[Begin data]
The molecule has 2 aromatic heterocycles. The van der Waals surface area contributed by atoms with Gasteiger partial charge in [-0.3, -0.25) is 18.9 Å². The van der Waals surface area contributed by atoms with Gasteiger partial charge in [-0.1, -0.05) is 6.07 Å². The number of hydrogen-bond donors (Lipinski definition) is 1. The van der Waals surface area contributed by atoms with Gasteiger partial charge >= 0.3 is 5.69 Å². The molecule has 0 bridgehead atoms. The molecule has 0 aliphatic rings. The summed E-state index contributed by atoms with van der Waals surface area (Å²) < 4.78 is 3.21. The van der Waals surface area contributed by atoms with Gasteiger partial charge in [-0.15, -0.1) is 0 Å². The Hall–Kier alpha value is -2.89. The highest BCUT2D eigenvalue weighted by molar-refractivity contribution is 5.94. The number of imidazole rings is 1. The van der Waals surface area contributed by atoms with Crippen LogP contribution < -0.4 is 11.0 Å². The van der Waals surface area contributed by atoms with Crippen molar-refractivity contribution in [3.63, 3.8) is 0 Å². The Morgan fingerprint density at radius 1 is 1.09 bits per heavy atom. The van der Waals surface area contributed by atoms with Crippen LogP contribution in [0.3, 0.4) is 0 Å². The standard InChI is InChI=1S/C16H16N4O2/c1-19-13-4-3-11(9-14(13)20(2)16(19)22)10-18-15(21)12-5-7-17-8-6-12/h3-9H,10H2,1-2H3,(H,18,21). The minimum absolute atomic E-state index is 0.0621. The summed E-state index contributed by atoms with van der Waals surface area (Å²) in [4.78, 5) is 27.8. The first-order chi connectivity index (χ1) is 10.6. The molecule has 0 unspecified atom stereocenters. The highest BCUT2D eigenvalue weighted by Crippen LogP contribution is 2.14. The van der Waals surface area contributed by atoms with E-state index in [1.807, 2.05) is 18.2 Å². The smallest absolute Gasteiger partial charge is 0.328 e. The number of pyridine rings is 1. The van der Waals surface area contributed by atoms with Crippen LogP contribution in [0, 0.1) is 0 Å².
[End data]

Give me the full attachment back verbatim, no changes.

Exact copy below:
The molecule has 2 aromatic heterocycles. The van der Waals surface area contributed by atoms with Gasteiger partial charge in [-0.3, -0.25) is 18.9 Å². The van der Waals surface area contributed by atoms with Gasteiger partial charge in [-0.1, -0.05) is 6.07 Å². The number of hydrogen-bond donors (Lipinski definition) is 1. The van der Waals surface area contributed by atoms with Gasteiger partial charge >= 0.3 is 5.69 Å². The molecule has 0 bridgehead atoms. The molecule has 0 aliphatic rings. The summed E-state index contributed by atoms with van der Waals surface area (Å²) < 4.78 is 3.21. The van der Waals surface area contributed by atoms with Gasteiger partial charge in [-0.15, -0.1) is 0 Å². The Hall–Kier alpha value is -2.89. The highest BCUT2D eigenvalue weighted by molar-refractivity contribution is 5.94. The number of imidazole rings is 1. The van der Waals surface area contributed by atoms with Crippen LogP contribution < -0.4 is 11.0 Å². The van der Waals surface area contributed by atoms with Crippen molar-refractivity contribution in [3.63, 3.8) is 0 Å². The Morgan fingerprint density at radius 1 is 1.09 bits per heavy atom. The van der Waals surface area contributed by atoms with Crippen LogP contribution in [0.3, 0.4) is 0 Å². The standard InChI is InChI=1S/C16H16N4O2/c1-19-13-4-3-11(9-14(13)20(2)16(19)22)10-18-15(21)12-5-7-17-8-6-12/h3-9H,10H2,1-2H3,(H,18,21). The minimum absolute atomic E-state index is 0.0621. The summed E-state index contributed by atoms with van der Waals surface area (Å²) in [4.78, 5) is 27.8. The first-order chi connectivity index (χ1) is 10.6. The molecule has 0 unspecified atom stereocenters. The highest BCUT2D eigenvalue weighted by Crippen LogP contribution is 2.14. The van der Waals surface area contributed by atoms with E-state index in [1.807, 2.05) is 18.2 Å². The smallest absolute Gasteiger partial charge is 0.328 e. The number of pyridine rings is 1. The van der Waals surface area contributed by atoms with Crippen LogP contribution in [0, 0.1) is 0 Å².